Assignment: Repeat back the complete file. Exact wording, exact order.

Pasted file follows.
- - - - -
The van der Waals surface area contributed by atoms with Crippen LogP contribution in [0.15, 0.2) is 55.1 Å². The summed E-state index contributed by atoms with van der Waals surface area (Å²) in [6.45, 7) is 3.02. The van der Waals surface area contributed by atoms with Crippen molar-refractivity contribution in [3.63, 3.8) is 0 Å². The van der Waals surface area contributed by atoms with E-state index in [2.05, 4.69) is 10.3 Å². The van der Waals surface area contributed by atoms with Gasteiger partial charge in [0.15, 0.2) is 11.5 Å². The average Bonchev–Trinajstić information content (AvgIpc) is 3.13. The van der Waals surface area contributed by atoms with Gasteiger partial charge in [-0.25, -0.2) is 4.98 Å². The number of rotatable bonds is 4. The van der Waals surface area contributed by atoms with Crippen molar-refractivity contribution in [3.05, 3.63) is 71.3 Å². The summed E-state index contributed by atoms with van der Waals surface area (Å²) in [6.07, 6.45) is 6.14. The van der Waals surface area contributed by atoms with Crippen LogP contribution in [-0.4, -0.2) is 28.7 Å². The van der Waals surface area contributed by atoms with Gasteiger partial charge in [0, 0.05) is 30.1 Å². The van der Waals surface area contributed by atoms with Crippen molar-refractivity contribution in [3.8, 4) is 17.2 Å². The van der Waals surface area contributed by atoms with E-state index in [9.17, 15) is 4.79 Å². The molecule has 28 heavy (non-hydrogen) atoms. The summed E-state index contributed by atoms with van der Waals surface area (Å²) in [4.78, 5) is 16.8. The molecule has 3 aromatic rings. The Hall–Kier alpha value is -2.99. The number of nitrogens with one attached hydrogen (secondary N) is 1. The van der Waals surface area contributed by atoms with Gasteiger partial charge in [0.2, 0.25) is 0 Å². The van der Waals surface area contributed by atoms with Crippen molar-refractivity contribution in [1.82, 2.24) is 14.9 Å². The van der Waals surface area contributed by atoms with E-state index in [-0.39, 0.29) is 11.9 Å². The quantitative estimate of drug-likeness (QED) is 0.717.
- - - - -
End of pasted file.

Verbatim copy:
The van der Waals surface area contributed by atoms with Crippen LogP contribution in [0.15, 0.2) is 55.1 Å². The summed E-state index contributed by atoms with van der Waals surface area (Å²) in [6.45, 7) is 3.02. The van der Waals surface area contributed by atoms with Crippen molar-refractivity contribution in [3.63, 3.8) is 0 Å². The van der Waals surface area contributed by atoms with E-state index in [2.05, 4.69) is 10.3 Å². The van der Waals surface area contributed by atoms with Gasteiger partial charge in [0.15, 0.2) is 11.5 Å². The average Bonchev–Trinajstić information content (AvgIpc) is 3.13. The van der Waals surface area contributed by atoms with Gasteiger partial charge in [-0.25, -0.2) is 4.98 Å². The number of rotatable bonds is 4. The van der Waals surface area contributed by atoms with Crippen molar-refractivity contribution in [3.05, 3.63) is 71.3 Å². The summed E-state index contributed by atoms with van der Waals surface area (Å²) in [6.07, 6.45) is 6.14. The van der Waals surface area contributed by atoms with Crippen LogP contribution in [-0.4, -0.2) is 28.7 Å². The van der Waals surface area contributed by atoms with Gasteiger partial charge in [0, 0.05) is 30.1 Å². The van der Waals surface area contributed by atoms with Crippen molar-refractivity contribution in [3.8, 4) is 17.2 Å². The van der Waals surface area contributed by atoms with E-state index in [9.17, 15) is 4.79 Å². The molecule has 28 heavy (non-hydrogen) atoms. The summed E-state index contributed by atoms with van der Waals surface area (Å²) in [4.78, 5) is 16.8. The molecule has 3 aromatic rings. The Hall–Kier alpha value is -2.99. The number of nitrogens with one attached hydrogen (secondary N) is 1. The van der Waals surface area contributed by atoms with Gasteiger partial charge in [0.2, 0.25) is 0 Å². The van der Waals surface area contributed by atoms with Crippen molar-refractivity contribution in [1.82, 2.24) is 14.9 Å². The van der Waals surface area contributed by atoms with E-state index in [-0.39, 0.29) is 11.9 Å². The quantitative estimate of drug-likeness (QED) is 0.717.